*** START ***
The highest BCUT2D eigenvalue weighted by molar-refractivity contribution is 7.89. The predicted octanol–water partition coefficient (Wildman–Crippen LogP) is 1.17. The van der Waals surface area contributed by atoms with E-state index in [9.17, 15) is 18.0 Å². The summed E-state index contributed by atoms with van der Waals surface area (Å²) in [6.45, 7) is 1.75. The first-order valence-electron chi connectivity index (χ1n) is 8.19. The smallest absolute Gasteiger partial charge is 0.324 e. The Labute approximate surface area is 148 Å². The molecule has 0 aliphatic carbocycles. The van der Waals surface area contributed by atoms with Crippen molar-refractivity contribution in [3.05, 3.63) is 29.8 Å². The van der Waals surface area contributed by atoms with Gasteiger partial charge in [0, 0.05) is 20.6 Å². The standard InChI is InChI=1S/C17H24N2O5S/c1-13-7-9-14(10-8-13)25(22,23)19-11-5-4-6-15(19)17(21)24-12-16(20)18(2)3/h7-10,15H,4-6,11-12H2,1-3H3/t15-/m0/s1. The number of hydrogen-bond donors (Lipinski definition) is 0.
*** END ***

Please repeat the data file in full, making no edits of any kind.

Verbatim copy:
The highest BCUT2D eigenvalue weighted by molar-refractivity contribution is 7.89. The predicted octanol–water partition coefficient (Wildman–Crippen LogP) is 1.17. The van der Waals surface area contributed by atoms with E-state index in [9.17, 15) is 18.0 Å². The summed E-state index contributed by atoms with van der Waals surface area (Å²) in [6.45, 7) is 1.75. The first-order valence-electron chi connectivity index (χ1n) is 8.19. The smallest absolute Gasteiger partial charge is 0.324 e. The Labute approximate surface area is 148 Å². The molecule has 0 aliphatic carbocycles. The van der Waals surface area contributed by atoms with Crippen molar-refractivity contribution in [3.05, 3.63) is 29.8 Å². The van der Waals surface area contributed by atoms with Gasteiger partial charge in [0, 0.05) is 20.6 Å². The standard InChI is InChI=1S/C17H24N2O5S/c1-13-7-9-14(10-8-13)25(22,23)19-11-5-4-6-15(19)17(21)24-12-16(20)18(2)3/h7-10,15H,4-6,11-12H2,1-3H3/t15-/m0/s1. The number of hydrogen-bond donors (Lipinski definition) is 0.